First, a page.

Animals "personally" bring their gametes together - seeking out sexual partners, mating, fertilizing, and reproducing. Plants, however, are sessile organisms and require the help of a third party, the pollinator, which can be a bird, mouse or insect that transport pollen to receptive stigmas, frequently over large distances. The colours and shapes of flowers as well as their volatile signals and nectar attract and reward the pollinators for their efforts. But not all flower visitors are pollinators, as many come only to steal nectar without transporting pollen or eat flower parts. Scientists have discovered that the chemistry of floral scents and nectar enforces good pollinator behaviour and allows plants to optimize their ability to exchange gametes with each other.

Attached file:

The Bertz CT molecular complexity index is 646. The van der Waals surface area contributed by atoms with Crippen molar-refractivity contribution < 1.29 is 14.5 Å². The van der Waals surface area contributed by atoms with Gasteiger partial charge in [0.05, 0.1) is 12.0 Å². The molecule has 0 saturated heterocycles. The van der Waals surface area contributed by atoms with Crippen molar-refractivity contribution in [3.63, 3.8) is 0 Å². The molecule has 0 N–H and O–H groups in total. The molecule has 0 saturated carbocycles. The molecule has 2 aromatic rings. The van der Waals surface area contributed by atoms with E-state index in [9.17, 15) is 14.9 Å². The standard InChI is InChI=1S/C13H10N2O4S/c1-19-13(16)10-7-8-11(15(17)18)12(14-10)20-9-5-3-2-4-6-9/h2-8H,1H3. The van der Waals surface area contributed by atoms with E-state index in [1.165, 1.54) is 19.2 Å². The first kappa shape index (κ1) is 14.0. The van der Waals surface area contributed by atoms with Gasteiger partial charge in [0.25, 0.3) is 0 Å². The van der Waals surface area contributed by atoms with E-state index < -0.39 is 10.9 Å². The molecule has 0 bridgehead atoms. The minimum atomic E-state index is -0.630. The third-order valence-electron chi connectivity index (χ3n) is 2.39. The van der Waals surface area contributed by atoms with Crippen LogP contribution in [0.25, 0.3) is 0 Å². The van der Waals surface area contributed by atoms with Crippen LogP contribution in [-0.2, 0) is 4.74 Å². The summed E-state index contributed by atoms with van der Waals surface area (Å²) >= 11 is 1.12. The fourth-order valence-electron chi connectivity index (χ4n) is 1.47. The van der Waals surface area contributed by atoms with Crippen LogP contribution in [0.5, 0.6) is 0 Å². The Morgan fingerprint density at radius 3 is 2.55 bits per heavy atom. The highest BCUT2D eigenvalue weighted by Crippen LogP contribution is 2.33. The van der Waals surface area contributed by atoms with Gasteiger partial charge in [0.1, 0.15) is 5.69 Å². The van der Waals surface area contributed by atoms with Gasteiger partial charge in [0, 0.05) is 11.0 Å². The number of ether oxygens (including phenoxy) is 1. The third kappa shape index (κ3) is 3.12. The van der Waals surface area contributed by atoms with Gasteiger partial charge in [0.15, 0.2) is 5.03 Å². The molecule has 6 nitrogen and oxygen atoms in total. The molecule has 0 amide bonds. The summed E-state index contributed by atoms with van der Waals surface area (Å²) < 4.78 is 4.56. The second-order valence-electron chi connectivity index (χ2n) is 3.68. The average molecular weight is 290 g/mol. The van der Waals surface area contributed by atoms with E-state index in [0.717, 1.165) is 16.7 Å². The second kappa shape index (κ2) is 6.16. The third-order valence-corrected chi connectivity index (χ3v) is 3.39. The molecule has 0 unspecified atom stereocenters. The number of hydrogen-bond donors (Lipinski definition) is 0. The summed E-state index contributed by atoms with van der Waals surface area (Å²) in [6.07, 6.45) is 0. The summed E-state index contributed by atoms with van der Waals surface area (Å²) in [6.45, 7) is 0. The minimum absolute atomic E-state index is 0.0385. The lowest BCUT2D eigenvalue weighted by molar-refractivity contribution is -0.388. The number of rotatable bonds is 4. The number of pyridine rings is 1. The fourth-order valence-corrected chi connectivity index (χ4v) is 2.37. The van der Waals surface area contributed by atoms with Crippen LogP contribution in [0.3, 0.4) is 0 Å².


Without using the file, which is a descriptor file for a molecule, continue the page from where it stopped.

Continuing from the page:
Lees meer ... Max Planck Society
Bitter-tasting nectar and floral odours optimize outcrossing in plants
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